Maybe Nash will take less than 9 mil. Maybe Lopez goes for less than 7 mil. Maybe we can finagle a way to keep Hill for another year, and maybe sign Price and Redd to the veterans minimum to fill out our roster. According to ShamSports, we only have a Bi-annual exception available to use. No MLE, and no miniMLE. We used the MLE to sign Brown ($3.5 mil) and Telfair ($1.5 mil). Letting Brown go might get us part of that back to use on Hill - I defer to the experts on that one.

If I understand it correctly, we could use some accounting tricks to defer the impact of new contracts over more years to lower the cap hit, but that just sounds like big problems in the future. Barring any trades or changes, we still have to come up with around 2 mil for our draft pick, as well. There is likely to be good talent for us to pick from at our 13th spot - one of Perry Jones, Kendall Marshall, Terrence Jones, Austin Rivers, Myers Leonard, Marquis Teague, Lillard (At least a couple of these guys will be available, or else somebody has dropped out of the top ten, for some reason). Using that pick strategically could fill a position of need, maybe we wouldn't need Price or even Lopez, if we took Myers Leonard. But I'll repeat - losing Lopez hurts us down the road.

Nash/Telfair/ Pick?

Gordon/Dudley/ Pick?

Hill/Dudley/Warrick/ pick?

Morris/Frye/Warrick

Gortat/Lopez/Frye

Assuming that the FO could actually solve the cap situation and put this team on the floor: Does this put us over the top?

It will depend on a lot of things, mostly centered around the summer. I would expect Dudley, Frye, Morris, Telfair, and our pick to work their ass off and show up ready to play. We would need Hill, Nash, and Redd rested and tuned up. We would need to come out of the gate strong, and keep getting better, avoid injuries, and hope that we figure out, with Gordon and a pick, to deal with the younger, faster, more athletic teams.

In our division, could we reasonably expect to continue our dominance over the Cliippers? Will we be able to pass the Lakers? Possibly. If this team were to gel like this year's team, I would say it was possible, even likely. So, our reward should be a top 3 seed, and a legit playoff run. But it's not a given. We have a rather big problem in 2014/15 when Gortat will be looking for an extension. I know that a lot of people consider him expendable - mostly the ones who don't remember what it was like without a quality big here in Phoenix. We have to, at some time, deal with the "PG of the future" question. Is that best addressed through the draft or free agency?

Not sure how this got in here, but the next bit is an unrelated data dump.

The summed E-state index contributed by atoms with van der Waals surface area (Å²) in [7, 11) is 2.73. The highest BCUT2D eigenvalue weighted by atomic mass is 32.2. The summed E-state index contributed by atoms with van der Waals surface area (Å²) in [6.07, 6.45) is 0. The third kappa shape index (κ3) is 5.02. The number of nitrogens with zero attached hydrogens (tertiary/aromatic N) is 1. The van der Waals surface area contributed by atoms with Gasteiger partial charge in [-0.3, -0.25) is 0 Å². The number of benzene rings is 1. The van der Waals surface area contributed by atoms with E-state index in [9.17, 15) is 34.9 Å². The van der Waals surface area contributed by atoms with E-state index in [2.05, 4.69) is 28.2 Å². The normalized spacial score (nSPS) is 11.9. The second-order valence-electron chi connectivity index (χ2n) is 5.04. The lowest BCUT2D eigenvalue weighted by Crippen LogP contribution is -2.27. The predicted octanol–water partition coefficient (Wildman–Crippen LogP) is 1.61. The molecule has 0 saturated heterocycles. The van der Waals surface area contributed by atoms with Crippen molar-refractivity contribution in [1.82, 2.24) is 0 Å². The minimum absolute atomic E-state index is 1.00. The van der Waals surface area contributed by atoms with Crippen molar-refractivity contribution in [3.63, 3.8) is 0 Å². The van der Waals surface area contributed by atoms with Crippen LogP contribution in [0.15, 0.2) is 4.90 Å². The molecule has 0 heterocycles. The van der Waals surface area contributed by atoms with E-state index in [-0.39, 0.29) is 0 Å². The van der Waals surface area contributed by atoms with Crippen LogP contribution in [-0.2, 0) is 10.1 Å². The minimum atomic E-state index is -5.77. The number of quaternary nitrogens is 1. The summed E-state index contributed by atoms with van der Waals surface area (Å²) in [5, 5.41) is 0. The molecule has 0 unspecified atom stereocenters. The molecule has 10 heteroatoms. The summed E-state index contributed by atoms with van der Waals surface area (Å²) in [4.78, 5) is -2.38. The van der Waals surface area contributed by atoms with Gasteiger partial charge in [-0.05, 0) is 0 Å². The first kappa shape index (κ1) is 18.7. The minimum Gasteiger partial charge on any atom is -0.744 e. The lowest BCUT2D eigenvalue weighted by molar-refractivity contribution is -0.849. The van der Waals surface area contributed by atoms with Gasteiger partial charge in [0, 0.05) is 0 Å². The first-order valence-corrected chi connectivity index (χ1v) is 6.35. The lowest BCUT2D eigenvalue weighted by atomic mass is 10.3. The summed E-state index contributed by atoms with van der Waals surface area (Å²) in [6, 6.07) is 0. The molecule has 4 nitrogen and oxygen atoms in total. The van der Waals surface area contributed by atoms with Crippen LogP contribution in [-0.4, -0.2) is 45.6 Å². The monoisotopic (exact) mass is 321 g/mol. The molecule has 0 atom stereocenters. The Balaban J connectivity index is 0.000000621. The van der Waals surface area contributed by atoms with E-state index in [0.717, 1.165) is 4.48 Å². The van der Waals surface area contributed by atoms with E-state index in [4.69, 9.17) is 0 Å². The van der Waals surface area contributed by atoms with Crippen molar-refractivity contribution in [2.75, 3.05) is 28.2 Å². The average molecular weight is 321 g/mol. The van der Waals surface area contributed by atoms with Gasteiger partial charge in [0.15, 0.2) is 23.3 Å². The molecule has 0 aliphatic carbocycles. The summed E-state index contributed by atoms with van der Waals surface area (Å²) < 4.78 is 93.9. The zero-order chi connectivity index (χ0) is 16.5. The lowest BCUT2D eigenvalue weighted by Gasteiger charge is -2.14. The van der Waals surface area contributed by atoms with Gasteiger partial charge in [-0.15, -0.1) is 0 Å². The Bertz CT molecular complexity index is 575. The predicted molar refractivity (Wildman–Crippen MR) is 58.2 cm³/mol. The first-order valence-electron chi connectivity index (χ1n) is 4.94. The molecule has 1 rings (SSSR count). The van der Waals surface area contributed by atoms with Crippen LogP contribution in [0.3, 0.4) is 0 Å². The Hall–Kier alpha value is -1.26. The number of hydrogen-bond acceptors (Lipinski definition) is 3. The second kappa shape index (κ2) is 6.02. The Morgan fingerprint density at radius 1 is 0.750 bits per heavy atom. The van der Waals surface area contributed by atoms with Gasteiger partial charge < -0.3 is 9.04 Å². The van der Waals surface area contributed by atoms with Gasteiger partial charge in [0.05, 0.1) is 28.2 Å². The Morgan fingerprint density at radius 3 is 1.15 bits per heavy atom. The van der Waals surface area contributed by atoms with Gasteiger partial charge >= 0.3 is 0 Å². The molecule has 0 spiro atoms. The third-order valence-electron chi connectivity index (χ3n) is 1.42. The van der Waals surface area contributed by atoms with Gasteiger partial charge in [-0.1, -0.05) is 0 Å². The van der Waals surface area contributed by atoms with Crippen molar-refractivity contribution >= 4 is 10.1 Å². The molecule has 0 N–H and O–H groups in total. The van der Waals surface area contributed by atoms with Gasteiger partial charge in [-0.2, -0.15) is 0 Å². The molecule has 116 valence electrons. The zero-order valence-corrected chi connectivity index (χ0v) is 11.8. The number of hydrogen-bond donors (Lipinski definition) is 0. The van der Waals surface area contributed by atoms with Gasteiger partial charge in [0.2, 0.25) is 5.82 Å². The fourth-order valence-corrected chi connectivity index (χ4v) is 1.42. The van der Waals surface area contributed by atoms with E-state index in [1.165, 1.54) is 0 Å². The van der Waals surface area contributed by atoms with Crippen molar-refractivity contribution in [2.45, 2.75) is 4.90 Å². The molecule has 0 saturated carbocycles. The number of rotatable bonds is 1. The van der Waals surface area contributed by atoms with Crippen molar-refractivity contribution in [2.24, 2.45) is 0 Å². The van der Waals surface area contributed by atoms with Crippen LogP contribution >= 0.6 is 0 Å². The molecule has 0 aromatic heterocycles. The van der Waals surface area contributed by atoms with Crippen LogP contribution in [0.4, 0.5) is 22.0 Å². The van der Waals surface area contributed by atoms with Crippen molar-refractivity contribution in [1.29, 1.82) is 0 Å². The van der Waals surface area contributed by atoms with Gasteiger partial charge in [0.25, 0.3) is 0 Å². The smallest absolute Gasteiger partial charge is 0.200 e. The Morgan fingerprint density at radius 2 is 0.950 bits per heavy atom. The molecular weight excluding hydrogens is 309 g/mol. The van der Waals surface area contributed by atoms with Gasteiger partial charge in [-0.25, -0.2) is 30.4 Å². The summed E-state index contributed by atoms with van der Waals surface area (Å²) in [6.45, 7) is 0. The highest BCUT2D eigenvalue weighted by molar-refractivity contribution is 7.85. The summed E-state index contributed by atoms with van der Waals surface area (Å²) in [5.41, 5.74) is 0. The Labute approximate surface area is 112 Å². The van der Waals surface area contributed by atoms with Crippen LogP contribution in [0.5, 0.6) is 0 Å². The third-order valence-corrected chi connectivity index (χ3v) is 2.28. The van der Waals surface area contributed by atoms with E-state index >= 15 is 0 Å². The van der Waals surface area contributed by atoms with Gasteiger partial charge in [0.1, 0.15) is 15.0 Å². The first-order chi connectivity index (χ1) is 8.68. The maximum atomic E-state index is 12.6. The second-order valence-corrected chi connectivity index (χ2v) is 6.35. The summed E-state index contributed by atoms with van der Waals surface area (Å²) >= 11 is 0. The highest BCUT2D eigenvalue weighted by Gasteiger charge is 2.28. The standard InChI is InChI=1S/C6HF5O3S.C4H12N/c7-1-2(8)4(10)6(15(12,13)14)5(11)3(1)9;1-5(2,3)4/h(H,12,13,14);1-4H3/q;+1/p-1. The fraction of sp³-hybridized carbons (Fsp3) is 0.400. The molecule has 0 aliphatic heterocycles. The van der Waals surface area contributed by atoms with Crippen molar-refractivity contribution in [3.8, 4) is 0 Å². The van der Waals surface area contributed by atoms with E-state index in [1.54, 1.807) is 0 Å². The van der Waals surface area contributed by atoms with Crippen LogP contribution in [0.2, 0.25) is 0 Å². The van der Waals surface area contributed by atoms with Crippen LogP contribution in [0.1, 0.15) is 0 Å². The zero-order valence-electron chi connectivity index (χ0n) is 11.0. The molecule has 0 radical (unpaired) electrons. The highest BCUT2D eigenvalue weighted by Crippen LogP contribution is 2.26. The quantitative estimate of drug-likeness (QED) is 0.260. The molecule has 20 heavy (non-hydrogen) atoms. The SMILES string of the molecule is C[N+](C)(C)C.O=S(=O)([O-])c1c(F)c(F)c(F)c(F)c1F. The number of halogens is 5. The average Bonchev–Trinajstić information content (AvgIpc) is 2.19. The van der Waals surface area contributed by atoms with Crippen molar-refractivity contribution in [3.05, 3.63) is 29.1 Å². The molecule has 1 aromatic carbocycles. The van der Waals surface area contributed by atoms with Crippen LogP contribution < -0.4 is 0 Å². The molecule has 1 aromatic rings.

Let's consider some other options. We could let Lopez go, and move Frye to the backup center position, and draft a PF prospect in a very deep draft. That would drop our overall salary by about 5 mil next year, but make us significantly weaker on the second team inside. And what if Gortat gets hurt? Is this team strong enough to survive a 2 or 4 week stint with no Gortat and Lopez? If Gordon gets hurt, and we still have Redd, we should be able to handle that, but if Nash gets hurt for any significant length of time, we're pretty screwed. I am almost assuming that Grant gets hurt at some point, but Chilly and even Warrick provides us with some depth there, and we've done well this year without Grant. But three starters with injury histories is a scary proposition. Our second team of Telfair/ Redd/ Dudley / Frye/ Lopez would be very strong, but without Lopez, Warrick becomes more important. (Incidentally, Warrick is an expiring contract next year.)

It's a dangerous situation. Saving a mil or two on Gordon would help a lot. A mil or two saved on Lopez would also help a lot. Will Hill take less? Possibly. Will Nash take a little less? Possibly. What will Redd command on the open market? What will our draft pick cost us? The punitive nature of the luxury tax doesn't kick in until the year after, so it might be okay to go into it for one year, but definitely not for two. So, at the end of next season, we have to start making some tough decisions.

It may seem like the smart thing to let Lopez go, but I think the smart thing is to keep him. He has become one of our most tradable assets this year, showing health, mobility, and toughness. He's only 24, and while 7 mil might seem like a lot for a backup, it's not for a starter. MMotherwell has brought up the scenario of trading for Josh Smith - Lopez might be an integral piece in that trade. It would let them replace Smith with a move of Horford to PF, his natural position. We need some salary to offset Smith's high (and likely to go higher ) salary. We could be reasonably expected to include Morris in the deal, which would make it more advisable to draft a PF this year. We could also perhaps entice them to take Warrick's salary expiring contract back, which would give them a bit of insurance at the position, and give us some cap relief. If that trade was made at the deadline, Warrick would have only a half year (with a team option) left on his contract. But I'm not sure we could keep Smith and Gordon. Smith is going to want some big money going into the 2013/14 season, and doesn't strike me as the "loyal" type. So, I guess we should discuss this. Warrick (4.6 mil), Lopez (7 mil) and Morris (2 mil) along with a pick could very easily get us Smith, which would mitigate our depth problems at the center position somewhat. But it leaves us better but thinner overall, and very, very close to the luxury tax line for the foreseeable future. This is a very top-heavy approach, and one that's ripe for discussion. One of our biggest advantages has been depth, and as the top of our lineup improves, the quality depth will be harder and harder to hold on to.